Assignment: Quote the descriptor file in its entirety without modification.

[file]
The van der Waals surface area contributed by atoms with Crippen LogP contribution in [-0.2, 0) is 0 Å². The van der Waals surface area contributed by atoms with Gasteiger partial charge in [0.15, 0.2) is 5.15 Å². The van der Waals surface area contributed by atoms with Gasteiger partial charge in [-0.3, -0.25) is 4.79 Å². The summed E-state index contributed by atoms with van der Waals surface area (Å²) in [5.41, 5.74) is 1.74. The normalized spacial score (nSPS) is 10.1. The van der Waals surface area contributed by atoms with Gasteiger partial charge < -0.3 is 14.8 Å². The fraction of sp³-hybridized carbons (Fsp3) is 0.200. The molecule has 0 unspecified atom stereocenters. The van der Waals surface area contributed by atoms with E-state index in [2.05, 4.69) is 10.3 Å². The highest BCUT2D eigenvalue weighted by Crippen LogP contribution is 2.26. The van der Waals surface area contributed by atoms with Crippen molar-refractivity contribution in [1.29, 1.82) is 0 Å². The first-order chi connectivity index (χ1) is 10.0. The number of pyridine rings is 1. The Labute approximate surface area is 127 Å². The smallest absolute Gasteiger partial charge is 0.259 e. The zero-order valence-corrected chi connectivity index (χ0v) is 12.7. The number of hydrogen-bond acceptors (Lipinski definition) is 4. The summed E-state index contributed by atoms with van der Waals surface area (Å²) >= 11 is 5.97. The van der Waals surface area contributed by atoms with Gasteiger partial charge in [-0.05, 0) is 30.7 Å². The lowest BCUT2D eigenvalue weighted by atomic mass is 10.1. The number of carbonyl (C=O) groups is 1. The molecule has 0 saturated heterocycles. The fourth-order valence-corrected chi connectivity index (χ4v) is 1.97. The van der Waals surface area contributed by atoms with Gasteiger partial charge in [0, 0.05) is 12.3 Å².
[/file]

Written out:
The van der Waals surface area contributed by atoms with Crippen LogP contribution in [-0.2, 0) is 0 Å². The van der Waals surface area contributed by atoms with Gasteiger partial charge in [0.15, 0.2) is 5.15 Å². The van der Waals surface area contributed by atoms with Gasteiger partial charge in [-0.3, -0.25) is 4.79 Å². The summed E-state index contributed by atoms with van der Waals surface area (Å²) in [5.41, 5.74) is 1.74. The normalized spacial score (nSPS) is 10.1. The van der Waals surface area contributed by atoms with Gasteiger partial charge < -0.3 is 14.8 Å². The fraction of sp³-hybridized carbons (Fsp3) is 0.200. The molecule has 0 unspecified atom stereocenters. The van der Waals surface area contributed by atoms with E-state index in [2.05, 4.69) is 10.3 Å². The highest BCUT2D eigenvalue weighted by Crippen LogP contribution is 2.26. The van der Waals surface area contributed by atoms with Crippen molar-refractivity contribution in [1.29, 1.82) is 0 Å². The first-order chi connectivity index (χ1) is 10.0. The number of pyridine rings is 1. The Labute approximate surface area is 127 Å². The smallest absolute Gasteiger partial charge is 0.259 e. The zero-order valence-corrected chi connectivity index (χ0v) is 12.7. The number of hydrogen-bond acceptors (Lipinski definition) is 4. The summed E-state index contributed by atoms with van der Waals surface area (Å²) >= 11 is 5.97. The van der Waals surface area contributed by atoms with Gasteiger partial charge in [-0.05, 0) is 30.7 Å². The lowest BCUT2D eigenvalue weighted by atomic mass is 10.1. The number of carbonyl (C=O) groups is 1. The molecule has 0 saturated heterocycles. The fourth-order valence-corrected chi connectivity index (χ4v) is 1.97. The van der Waals surface area contributed by atoms with Gasteiger partial charge in [0, 0.05) is 12.3 Å².